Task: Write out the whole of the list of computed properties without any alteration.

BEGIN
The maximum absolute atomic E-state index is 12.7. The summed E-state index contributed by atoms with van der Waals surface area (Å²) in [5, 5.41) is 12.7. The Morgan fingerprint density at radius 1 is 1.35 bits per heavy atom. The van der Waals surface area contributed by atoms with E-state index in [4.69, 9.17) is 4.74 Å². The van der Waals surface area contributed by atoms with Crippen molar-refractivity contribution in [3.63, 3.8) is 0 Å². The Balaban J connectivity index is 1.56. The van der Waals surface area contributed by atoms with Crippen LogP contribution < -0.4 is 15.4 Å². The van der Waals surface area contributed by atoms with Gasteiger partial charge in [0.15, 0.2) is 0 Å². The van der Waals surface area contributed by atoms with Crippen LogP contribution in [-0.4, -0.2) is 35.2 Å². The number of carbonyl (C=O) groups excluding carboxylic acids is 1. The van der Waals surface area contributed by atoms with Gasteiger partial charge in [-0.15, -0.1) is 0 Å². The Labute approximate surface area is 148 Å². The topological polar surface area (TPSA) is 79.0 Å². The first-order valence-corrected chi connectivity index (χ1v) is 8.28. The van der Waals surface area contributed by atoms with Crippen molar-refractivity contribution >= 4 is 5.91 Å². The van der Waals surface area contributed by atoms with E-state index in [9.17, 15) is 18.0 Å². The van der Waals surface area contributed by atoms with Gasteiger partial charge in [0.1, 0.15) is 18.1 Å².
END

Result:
The maximum absolute atomic E-state index is 12.7. The summed E-state index contributed by atoms with van der Waals surface area (Å²) in [5, 5.41) is 12.7. The Morgan fingerprint density at radius 1 is 1.35 bits per heavy atom. The van der Waals surface area contributed by atoms with E-state index in [4.69, 9.17) is 4.74 Å². The van der Waals surface area contributed by atoms with Crippen molar-refractivity contribution in [3.63, 3.8) is 0 Å². The Balaban J connectivity index is 1.56. The van der Waals surface area contributed by atoms with Crippen LogP contribution < -0.4 is 15.4 Å². The van der Waals surface area contributed by atoms with Gasteiger partial charge in [0.15, 0.2) is 0 Å². The van der Waals surface area contributed by atoms with Crippen LogP contribution in [-0.4, -0.2) is 35.2 Å². The number of carbonyl (C=O) groups excluding carboxylic acids is 1. The van der Waals surface area contributed by atoms with Gasteiger partial charge in [-0.15, -0.1) is 0 Å². The Labute approximate surface area is 148 Å². The topological polar surface area (TPSA) is 79.0 Å². The first-order valence-corrected chi connectivity index (χ1v) is 8.28. The van der Waals surface area contributed by atoms with Crippen molar-refractivity contribution >= 4 is 5.91 Å². The van der Waals surface area contributed by atoms with E-state index in [9.17, 15) is 18.0 Å². The van der Waals surface area contributed by atoms with Gasteiger partial charge in [0.1, 0.15) is 18.1 Å².